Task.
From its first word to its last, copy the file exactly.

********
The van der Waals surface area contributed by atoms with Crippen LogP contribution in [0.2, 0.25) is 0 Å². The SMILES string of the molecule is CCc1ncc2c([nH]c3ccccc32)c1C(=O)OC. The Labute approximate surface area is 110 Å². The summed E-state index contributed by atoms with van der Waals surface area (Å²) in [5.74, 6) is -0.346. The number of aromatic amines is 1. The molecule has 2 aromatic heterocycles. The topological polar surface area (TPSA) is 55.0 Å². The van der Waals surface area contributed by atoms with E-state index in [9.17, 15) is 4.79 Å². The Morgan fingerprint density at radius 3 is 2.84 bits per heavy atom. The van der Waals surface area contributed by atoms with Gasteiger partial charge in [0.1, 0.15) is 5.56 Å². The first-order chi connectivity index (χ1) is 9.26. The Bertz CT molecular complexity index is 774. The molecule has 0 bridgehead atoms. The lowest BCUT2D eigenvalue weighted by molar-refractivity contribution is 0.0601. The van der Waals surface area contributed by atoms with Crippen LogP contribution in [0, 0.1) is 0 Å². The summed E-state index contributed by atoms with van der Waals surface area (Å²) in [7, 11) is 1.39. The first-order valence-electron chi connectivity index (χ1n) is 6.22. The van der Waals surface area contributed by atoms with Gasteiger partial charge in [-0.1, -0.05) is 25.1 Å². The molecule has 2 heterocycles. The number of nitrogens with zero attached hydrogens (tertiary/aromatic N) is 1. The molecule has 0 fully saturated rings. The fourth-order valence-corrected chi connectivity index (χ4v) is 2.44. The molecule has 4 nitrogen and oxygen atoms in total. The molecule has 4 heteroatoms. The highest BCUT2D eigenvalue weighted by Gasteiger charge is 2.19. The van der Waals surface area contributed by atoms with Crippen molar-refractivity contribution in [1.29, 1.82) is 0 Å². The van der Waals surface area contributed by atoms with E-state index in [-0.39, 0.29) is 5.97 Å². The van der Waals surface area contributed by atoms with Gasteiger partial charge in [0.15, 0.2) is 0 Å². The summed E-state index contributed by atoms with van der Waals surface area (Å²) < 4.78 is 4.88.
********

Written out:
The van der Waals surface area contributed by atoms with Crippen LogP contribution in [0.2, 0.25) is 0 Å². The SMILES string of the molecule is CCc1ncc2c([nH]c3ccccc32)c1C(=O)OC. The Labute approximate surface area is 110 Å². The summed E-state index contributed by atoms with van der Waals surface area (Å²) in [5.74, 6) is -0.346. The number of aromatic amines is 1. The molecule has 2 aromatic heterocycles. The topological polar surface area (TPSA) is 55.0 Å². The van der Waals surface area contributed by atoms with E-state index in [9.17, 15) is 4.79 Å². The Morgan fingerprint density at radius 3 is 2.84 bits per heavy atom. The van der Waals surface area contributed by atoms with Gasteiger partial charge in [0.1, 0.15) is 5.56 Å². The first-order chi connectivity index (χ1) is 9.26. The Bertz CT molecular complexity index is 774. The molecule has 0 bridgehead atoms. The lowest BCUT2D eigenvalue weighted by molar-refractivity contribution is 0.0601. The van der Waals surface area contributed by atoms with Crippen LogP contribution in [0, 0.1) is 0 Å². The summed E-state index contributed by atoms with van der Waals surface area (Å²) in [7, 11) is 1.39. The first-order valence-electron chi connectivity index (χ1n) is 6.22. The van der Waals surface area contributed by atoms with Gasteiger partial charge in [-0.1, -0.05) is 25.1 Å². The molecule has 2 heterocycles. The number of nitrogens with zero attached hydrogens (tertiary/aromatic N) is 1. The molecule has 0 fully saturated rings. The fourth-order valence-corrected chi connectivity index (χ4v) is 2.44. The molecule has 4 nitrogen and oxygen atoms in total. The molecule has 4 heteroatoms. The highest BCUT2D eigenvalue weighted by Gasteiger charge is 2.19. The van der Waals surface area contributed by atoms with Crippen molar-refractivity contribution in [1.29, 1.82) is 0 Å². The van der Waals surface area contributed by atoms with E-state index in [-0.39, 0.29) is 5.97 Å². The van der Waals surface area contributed by atoms with Gasteiger partial charge in [0.15, 0.2) is 0 Å². The summed E-state index contributed by atoms with van der Waals surface area (Å²) < 4.78 is 4.88.